There are many types of meditations from different spiritual and religious traditions from around the world.  Meditation is especially significant in Buddhism and Hinduism, but there are contemplative traditions in the more mystical versions of Western religions also (Judaism, Christianity and Islam.) Techniques range from noticing and focusing on your breathing, to cultivating a sense of body awareness (for example, of bodily sensations), to focusing on a single external point such as a candle flame, or walking meditation, which focuses on movement.  Not all meditations are still, silent, or internally focused.  Meditations can also be “guided” which involves someone else taking the participant through a visualization for a specific purpose (such as clearing a personal issue, connecting with your guides, exploring past lives, balancing the chakras, or simply for stress relief and relaxation.) I do offer guided meditations that are custom designed to your needs and interests–you come to my office and go through the meditation as I guide you, in a peaceful and relaxing environment.  One of the services I love to offer, that gets you in touch with yourself, and I so enjoy being a facilitator for that! 🙂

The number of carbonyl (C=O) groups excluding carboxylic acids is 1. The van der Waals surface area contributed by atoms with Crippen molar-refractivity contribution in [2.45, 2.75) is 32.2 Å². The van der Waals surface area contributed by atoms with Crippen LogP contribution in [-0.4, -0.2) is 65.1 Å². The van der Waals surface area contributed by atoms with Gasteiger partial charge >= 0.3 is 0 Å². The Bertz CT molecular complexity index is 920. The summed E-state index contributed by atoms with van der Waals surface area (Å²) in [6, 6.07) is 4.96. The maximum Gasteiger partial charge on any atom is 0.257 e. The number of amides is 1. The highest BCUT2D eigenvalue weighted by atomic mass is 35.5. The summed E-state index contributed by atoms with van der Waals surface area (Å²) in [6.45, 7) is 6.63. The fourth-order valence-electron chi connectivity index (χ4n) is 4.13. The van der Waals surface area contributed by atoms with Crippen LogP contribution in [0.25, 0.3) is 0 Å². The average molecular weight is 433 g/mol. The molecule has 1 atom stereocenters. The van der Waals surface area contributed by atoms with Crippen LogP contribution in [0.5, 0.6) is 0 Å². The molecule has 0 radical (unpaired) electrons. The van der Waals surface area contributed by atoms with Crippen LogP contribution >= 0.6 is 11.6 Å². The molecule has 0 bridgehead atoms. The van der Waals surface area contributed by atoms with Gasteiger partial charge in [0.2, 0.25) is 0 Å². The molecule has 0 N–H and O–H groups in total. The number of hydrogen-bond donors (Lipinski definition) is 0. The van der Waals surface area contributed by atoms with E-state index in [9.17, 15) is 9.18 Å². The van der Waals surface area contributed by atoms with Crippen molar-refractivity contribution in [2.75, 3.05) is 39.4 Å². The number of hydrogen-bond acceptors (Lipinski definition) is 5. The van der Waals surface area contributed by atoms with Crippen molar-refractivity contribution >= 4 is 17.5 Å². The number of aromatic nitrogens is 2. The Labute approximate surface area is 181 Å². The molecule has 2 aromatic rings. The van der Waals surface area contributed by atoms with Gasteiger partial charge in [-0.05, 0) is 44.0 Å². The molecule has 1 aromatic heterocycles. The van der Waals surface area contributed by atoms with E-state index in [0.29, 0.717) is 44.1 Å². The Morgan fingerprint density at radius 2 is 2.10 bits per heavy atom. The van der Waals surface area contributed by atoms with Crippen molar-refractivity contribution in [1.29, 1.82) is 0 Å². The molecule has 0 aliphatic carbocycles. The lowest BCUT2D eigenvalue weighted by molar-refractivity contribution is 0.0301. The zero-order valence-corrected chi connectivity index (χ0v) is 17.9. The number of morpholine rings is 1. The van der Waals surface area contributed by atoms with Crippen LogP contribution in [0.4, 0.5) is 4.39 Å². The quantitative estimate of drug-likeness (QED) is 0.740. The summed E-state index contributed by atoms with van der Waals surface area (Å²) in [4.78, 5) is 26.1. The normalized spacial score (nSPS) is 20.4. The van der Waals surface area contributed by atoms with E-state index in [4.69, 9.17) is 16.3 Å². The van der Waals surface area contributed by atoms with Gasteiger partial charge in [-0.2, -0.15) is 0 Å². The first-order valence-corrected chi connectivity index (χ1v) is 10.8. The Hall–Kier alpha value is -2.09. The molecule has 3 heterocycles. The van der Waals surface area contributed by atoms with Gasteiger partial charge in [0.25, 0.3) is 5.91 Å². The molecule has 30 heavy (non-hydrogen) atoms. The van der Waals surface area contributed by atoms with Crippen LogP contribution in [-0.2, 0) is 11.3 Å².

One of the primary results gained from meditation is the ability to focus and concentrate, but depending on the tradition of the form of mediation practiced, meditation can be said to have different goals (even though many of them have similar effects.)  In the Eastern religious traditions that goal can be said to be enlightenment (or achieving a union with the Divine.)  Meditation however achieves many things and has an amazing list of benefits.  Your goals and reasons for mediating do not have to involve any spiritual or religious ideas or be focused on enlightenment, and you will still gain the benefits. I also coach my psychic development students in meditation, as it is the number one means of developing your ability.